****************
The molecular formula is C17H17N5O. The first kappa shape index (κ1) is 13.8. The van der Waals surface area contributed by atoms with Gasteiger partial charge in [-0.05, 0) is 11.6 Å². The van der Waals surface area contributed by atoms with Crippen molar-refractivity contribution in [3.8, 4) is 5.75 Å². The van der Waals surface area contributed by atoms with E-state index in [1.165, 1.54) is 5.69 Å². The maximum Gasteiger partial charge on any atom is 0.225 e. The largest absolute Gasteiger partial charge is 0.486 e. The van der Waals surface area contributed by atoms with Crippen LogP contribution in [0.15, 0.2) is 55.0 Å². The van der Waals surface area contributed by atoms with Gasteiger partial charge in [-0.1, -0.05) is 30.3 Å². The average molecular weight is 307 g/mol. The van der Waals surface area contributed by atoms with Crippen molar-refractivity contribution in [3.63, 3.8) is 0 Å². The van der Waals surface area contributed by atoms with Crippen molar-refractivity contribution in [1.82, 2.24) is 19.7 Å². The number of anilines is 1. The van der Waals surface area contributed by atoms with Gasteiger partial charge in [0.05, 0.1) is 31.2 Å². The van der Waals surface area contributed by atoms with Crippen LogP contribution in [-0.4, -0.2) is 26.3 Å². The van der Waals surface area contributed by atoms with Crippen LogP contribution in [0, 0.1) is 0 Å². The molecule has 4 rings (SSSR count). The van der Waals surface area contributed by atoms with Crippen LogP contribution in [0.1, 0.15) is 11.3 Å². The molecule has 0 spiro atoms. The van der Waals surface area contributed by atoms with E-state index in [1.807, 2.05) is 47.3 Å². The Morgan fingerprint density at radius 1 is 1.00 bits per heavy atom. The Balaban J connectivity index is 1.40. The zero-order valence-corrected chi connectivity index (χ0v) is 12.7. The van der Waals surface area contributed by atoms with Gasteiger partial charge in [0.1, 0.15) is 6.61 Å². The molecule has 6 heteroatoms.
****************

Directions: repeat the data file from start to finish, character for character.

The molecular formula is C17H17N5O. The first kappa shape index (κ1) is 13.8. The van der Waals surface area contributed by atoms with Gasteiger partial charge in [-0.05, 0) is 11.6 Å². The van der Waals surface area contributed by atoms with Crippen molar-refractivity contribution in [3.8, 4) is 5.75 Å². The van der Waals surface area contributed by atoms with E-state index in [1.165, 1.54) is 5.69 Å². The maximum Gasteiger partial charge on any atom is 0.225 e. The largest absolute Gasteiger partial charge is 0.486 e. The van der Waals surface area contributed by atoms with Crippen LogP contribution in [0.15, 0.2) is 55.0 Å². The van der Waals surface area contributed by atoms with Gasteiger partial charge in [-0.1, -0.05) is 30.3 Å². The average molecular weight is 307 g/mol. The van der Waals surface area contributed by atoms with Crippen molar-refractivity contribution in [3.63, 3.8) is 0 Å². The van der Waals surface area contributed by atoms with Crippen molar-refractivity contribution in [1.82, 2.24) is 19.7 Å². The number of anilines is 1. The van der Waals surface area contributed by atoms with Gasteiger partial charge in [0.05, 0.1) is 31.2 Å². The van der Waals surface area contributed by atoms with Crippen LogP contribution in [-0.4, -0.2) is 26.3 Å². The van der Waals surface area contributed by atoms with Crippen LogP contribution in [0, 0.1) is 0 Å². The molecule has 4 rings (SSSR count). The van der Waals surface area contributed by atoms with Crippen LogP contribution in [0.1, 0.15) is 11.3 Å². The molecule has 0 spiro atoms. The van der Waals surface area contributed by atoms with E-state index in [1.807, 2.05) is 47.3 Å². The Morgan fingerprint density at radius 1 is 1.00 bits per heavy atom. The Balaban J connectivity index is 1.40. The zero-order valence-corrected chi connectivity index (χ0v) is 12.7. The van der Waals surface area contributed by atoms with Gasteiger partial charge in [0.1, 0.15) is 6.61 Å². The molecule has 6 heteroatoms.